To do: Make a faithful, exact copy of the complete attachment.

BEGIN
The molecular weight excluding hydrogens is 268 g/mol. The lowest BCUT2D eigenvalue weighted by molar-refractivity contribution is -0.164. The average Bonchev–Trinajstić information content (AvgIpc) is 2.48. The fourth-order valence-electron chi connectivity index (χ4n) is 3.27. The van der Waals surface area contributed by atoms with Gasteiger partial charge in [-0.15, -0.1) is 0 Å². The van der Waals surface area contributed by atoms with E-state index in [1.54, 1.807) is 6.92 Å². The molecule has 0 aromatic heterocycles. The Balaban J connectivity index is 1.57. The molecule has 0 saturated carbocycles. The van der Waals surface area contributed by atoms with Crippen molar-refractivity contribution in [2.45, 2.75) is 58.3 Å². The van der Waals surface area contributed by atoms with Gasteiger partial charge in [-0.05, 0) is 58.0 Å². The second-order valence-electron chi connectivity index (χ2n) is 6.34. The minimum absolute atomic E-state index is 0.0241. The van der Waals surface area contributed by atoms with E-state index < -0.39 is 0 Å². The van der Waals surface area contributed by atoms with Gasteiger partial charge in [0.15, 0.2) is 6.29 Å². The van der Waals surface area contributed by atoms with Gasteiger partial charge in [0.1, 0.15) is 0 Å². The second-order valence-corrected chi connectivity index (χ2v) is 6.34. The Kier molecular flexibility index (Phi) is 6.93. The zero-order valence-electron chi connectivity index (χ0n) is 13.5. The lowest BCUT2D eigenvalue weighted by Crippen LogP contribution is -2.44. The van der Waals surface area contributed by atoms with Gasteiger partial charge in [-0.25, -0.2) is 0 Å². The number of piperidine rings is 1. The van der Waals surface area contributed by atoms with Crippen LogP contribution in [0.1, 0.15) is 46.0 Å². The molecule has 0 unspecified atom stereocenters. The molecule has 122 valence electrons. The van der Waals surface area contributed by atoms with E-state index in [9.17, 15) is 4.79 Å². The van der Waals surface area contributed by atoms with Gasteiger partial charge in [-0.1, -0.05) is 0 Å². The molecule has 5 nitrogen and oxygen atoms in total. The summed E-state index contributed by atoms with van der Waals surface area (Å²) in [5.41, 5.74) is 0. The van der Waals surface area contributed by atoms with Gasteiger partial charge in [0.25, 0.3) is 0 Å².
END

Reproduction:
The molecular weight excluding hydrogens is 268 g/mol. The lowest BCUT2D eigenvalue weighted by molar-refractivity contribution is -0.164. The average Bonchev–Trinajstić information content (AvgIpc) is 2.48. The fourth-order valence-electron chi connectivity index (χ4n) is 3.27. The van der Waals surface area contributed by atoms with Gasteiger partial charge in [-0.15, -0.1) is 0 Å². The van der Waals surface area contributed by atoms with E-state index in [1.54, 1.807) is 6.92 Å². The molecule has 0 aromatic heterocycles. The Balaban J connectivity index is 1.57. The molecule has 0 saturated carbocycles. The van der Waals surface area contributed by atoms with Crippen molar-refractivity contribution in [2.45, 2.75) is 58.3 Å². The van der Waals surface area contributed by atoms with Gasteiger partial charge in [-0.05, 0) is 58.0 Å². The second-order valence-electron chi connectivity index (χ2n) is 6.34. The minimum absolute atomic E-state index is 0.0241. The van der Waals surface area contributed by atoms with E-state index < -0.39 is 0 Å². The van der Waals surface area contributed by atoms with Gasteiger partial charge in [0.15, 0.2) is 6.29 Å². The van der Waals surface area contributed by atoms with Gasteiger partial charge in [0.1, 0.15) is 0 Å². The second-order valence-corrected chi connectivity index (χ2v) is 6.34. The Kier molecular flexibility index (Phi) is 6.93. The zero-order valence-electron chi connectivity index (χ0n) is 13.5. The lowest BCUT2D eigenvalue weighted by Crippen LogP contribution is -2.44. The van der Waals surface area contributed by atoms with Gasteiger partial charge in [-0.25, -0.2) is 0 Å². The number of piperidine rings is 1. The van der Waals surface area contributed by atoms with Crippen LogP contribution in [0.1, 0.15) is 46.0 Å². The molecule has 0 unspecified atom stereocenters. The molecule has 122 valence electrons. The van der Waals surface area contributed by atoms with E-state index in [9.17, 15) is 4.79 Å². The van der Waals surface area contributed by atoms with Gasteiger partial charge in [-0.1, -0.05) is 0 Å². The molecule has 5 nitrogen and oxygen atoms in total. The summed E-state index contributed by atoms with van der Waals surface area (Å²) in [5.41, 5.74) is 0. The van der Waals surface area contributed by atoms with Gasteiger partial charge in [0.25, 0.3) is 0 Å².